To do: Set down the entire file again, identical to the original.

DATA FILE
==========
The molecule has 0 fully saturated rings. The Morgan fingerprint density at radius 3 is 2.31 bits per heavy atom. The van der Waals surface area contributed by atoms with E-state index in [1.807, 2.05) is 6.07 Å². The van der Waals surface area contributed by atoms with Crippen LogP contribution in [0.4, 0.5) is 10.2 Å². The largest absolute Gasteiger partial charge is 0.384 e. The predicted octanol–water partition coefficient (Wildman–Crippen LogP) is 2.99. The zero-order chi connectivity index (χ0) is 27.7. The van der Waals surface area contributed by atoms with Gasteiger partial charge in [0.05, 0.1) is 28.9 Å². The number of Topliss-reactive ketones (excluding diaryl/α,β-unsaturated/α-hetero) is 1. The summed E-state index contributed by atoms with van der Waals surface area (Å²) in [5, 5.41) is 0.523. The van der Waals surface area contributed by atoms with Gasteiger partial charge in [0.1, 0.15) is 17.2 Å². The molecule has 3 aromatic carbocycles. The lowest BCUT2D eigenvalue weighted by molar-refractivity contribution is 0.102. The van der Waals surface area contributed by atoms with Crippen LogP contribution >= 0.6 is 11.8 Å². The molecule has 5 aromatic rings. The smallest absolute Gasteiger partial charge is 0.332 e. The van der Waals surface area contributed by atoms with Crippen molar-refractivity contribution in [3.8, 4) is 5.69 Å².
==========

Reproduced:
The molecule has 0 fully saturated rings. The Morgan fingerprint density at radius 3 is 2.31 bits per heavy atom. The van der Waals surface area contributed by atoms with E-state index in [1.807, 2.05) is 6.07 Å². The van der Waals surface area contributed by atoms with Crippen LogP contribution in [0.4, 0.5) is 10.2 Å². The largest absolute Gasteiger partial charge is 0.384 e. The predicted octanol–water partition coefficient (Wildman–Crippen LogP) is 2.99. The zero-order chi connectivity index (χ0) is 27.7. The van der Waals surface area contributed by atoms with Gasteiger partial charge in [0.05, 0.1) is 28.9 Å². The number of Topliss-reactive ketones (excluding diaryl/α,β-unsaturated/α-hetero) is 1. The summed E-state index contributed by atoms with van der Waals surface area (Å²) in [5, 5.41) is 0.523. The van der Waals surface area contributed by atoms with Gasteiger partial charge in [0.1, 0.15) is 17.2 Å². The molecule has 3 aromatic carbocycles. The lowest BCUT2D eigenvalue weighted by molar-refractivity contribution is 0.102. The van der Waals surface area contributed by atoms with Crippen LogP contribution >= 0.6 is 11.8 Å². The molecule has 5 aromatic rings. The smallest absolute Gasteiger partial charge is 0.332 e. The van der Waals surface area contributed by atoms with Crippen molar-refractivity contribution in [3.8, 4) is 5.69 Å².